- The same Minimum Sliding Safety Factors (MSSF) apply to all dam hazard classifications
- The use of an assumption of a bonded or partially bonded foundation may be used with conservative estimates of the available shearing resistance based on geotechnical testing at the site or extrapolated from testing at nearby sites using the same methods of construction.
- The Unusual Load (Flood) MSSFs are the same regardless of the frequency of the IDF.
- For Usual Load (Winter), use a 75 kN/m (5 kips/ft) ice load, applied 0.3m below the normal winter water level.
- For Unusual Load (Winter), the ice load is to be based on the Canadian Electrical Association (CEA) Technologies – Static Ice Loads on Hydro-electric Structures Report T002700-0206 (August 2003) or equivalent research that provides a site specific ice load or based on ice loads measured at other similar sites (i.e. published data).
- Ice loadings may be reduced by 50% in the evaluation of steel gates and steel stoplogs. An ice loading of 29.0 kN/m (2.0 Kips/ft.) may be used for the evaluation of timber stoplogs.
- For flood conditions, the flood discharge capacity available and the calculated inflow design flood level shall be based on a reasonable assessment of dam operations considering the operating plan and shall take into consideration factors such as: accessibility during high flows, the potential for failure of electrical and mechanical systems, and inspection and maintenance programs.
- Unusual Load (Winter) does not apply to existing low and moderate hazard potential classification concrete gravity dams that have been operating with no signs of distress and where operating conditions have not, and are not anticipated to change. Documentation of satisfactory historical performance is required, e.g. inspections by a Professional Engineer.
- An earthquake or post-earthquake stability assessment need not be undertaken for existing dams that have a low and moderate hazard classification under a sunny day failure.
- In the earthquake stability assessment of concrete gravity dams, methods of analysis can range from pseudo-static, pseudo-dynamic, response spectra and time history methods. In general, the pseudo-static method can be used as a basic screening approach to assess the dam stability against the MSSFs as shown in the above Table 1.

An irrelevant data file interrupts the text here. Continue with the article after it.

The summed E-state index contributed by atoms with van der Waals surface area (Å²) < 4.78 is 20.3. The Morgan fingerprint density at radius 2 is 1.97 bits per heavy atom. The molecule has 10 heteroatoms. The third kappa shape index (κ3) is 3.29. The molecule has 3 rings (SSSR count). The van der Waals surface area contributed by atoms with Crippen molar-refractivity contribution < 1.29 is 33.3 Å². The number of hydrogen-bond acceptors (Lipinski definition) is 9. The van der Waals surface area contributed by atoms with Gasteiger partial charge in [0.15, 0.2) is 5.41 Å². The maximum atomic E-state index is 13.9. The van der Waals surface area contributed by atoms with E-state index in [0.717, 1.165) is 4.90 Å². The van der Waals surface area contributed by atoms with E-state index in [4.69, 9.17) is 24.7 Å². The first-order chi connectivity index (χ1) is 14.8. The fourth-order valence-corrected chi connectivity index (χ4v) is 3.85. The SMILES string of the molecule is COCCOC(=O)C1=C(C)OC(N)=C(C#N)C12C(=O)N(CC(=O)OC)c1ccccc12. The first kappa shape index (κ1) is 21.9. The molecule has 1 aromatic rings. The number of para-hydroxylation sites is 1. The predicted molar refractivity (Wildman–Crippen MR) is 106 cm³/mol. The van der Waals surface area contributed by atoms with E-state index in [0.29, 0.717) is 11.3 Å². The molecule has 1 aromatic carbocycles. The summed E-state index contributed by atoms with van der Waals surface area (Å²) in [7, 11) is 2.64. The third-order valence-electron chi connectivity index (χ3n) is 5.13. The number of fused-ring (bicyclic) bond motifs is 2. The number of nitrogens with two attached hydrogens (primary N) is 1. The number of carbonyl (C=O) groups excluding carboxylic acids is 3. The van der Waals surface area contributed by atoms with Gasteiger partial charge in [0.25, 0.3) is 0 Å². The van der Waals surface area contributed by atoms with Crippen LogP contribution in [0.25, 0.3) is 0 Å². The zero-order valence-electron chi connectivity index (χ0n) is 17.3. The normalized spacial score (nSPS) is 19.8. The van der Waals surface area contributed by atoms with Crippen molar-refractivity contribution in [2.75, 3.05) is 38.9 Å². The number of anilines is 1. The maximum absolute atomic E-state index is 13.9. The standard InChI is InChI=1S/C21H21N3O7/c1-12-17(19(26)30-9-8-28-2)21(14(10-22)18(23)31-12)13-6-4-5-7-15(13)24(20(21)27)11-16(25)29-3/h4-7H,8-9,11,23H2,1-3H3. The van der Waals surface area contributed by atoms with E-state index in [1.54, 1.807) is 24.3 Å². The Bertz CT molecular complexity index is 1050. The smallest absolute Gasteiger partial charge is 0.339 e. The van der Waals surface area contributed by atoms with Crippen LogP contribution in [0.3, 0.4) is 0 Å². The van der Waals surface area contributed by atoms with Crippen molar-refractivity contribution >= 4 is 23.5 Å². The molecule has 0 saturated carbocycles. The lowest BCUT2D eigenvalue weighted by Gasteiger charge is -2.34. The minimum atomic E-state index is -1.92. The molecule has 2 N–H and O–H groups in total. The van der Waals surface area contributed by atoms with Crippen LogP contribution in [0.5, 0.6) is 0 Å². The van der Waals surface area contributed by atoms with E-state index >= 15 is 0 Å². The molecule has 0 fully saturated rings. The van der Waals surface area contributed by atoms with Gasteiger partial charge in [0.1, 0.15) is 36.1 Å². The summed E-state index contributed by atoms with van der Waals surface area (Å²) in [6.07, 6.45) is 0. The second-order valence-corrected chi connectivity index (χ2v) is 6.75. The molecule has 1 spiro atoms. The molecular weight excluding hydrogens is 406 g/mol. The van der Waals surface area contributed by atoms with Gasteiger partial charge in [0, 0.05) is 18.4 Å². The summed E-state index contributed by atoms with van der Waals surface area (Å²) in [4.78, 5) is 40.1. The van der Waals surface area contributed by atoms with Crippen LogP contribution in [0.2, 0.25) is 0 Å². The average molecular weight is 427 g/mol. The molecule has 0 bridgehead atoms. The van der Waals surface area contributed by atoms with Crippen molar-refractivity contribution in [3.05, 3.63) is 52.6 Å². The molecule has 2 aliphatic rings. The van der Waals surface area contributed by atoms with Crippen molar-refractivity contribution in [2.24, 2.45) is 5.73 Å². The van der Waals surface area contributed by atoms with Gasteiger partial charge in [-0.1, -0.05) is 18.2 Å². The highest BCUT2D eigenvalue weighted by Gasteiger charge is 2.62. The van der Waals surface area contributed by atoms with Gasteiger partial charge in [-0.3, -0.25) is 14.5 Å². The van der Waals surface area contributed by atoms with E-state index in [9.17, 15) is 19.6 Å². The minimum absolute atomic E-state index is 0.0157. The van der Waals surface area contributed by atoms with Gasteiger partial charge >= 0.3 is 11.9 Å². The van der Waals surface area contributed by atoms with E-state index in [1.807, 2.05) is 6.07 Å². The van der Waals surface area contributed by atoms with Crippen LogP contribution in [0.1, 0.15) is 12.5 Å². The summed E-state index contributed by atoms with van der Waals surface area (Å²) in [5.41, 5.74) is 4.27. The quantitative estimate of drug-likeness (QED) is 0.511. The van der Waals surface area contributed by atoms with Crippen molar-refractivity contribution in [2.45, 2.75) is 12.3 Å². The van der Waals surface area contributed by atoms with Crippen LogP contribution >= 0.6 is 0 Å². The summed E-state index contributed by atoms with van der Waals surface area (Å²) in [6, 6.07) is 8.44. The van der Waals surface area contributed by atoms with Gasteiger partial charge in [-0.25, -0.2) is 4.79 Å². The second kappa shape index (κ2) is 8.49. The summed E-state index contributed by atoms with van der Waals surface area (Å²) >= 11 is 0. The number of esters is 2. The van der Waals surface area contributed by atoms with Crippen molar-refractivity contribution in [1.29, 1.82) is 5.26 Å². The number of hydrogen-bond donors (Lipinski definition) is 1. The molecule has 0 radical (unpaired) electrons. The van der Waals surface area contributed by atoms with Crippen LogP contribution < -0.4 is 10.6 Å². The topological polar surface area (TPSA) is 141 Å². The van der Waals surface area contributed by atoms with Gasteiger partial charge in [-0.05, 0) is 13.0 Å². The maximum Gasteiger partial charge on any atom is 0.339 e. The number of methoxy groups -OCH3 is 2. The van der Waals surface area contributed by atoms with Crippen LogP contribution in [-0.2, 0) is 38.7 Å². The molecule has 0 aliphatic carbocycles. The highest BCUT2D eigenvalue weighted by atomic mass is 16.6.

3.0 Sliding stability analysis for concrete gravity dams
Sliding stability analysis should be undertaken for the concrete gravity dam as an entire unit and for sections of the dam (e.g. piers).
The steps involved in the analysis are as follows:
Assess safety factors under Usual, Unusual, and Earthquake loading using unbonded shear resistance. The basic friction angle [˚] may be selected from literature based on the typical basic shear strength values for the contact rock type. Roughness estimates will typically require an evaluation and/or a review of construction photographs. If the safety factors for the various loading combinations are adequate, proceed to Step 5. Otherwise proceed to Step 2.
For dams with bonded foundations assess safety factors under Usual, Unusual, and Earthquake loading using bonded shear resistance values (friction angle [˚] and cohesion [MPa]) selected from literature based on the contact rock type. If the safety factors are adequate proceed to Step 3. Otherwise proceed to Step 4.
Confirm the degree of bonding and the existence of a cohesive bond by testing and assess safety factor using conservative estimates of friction angle and cohesion strength based on test results. The results of the analysis must demonstrate that the structure has a safety factor in excess of 1.0 in the absence of a cohesive bond. If safety factors are adequate, proceed to Step 5. Otherwise proceed to Step 4.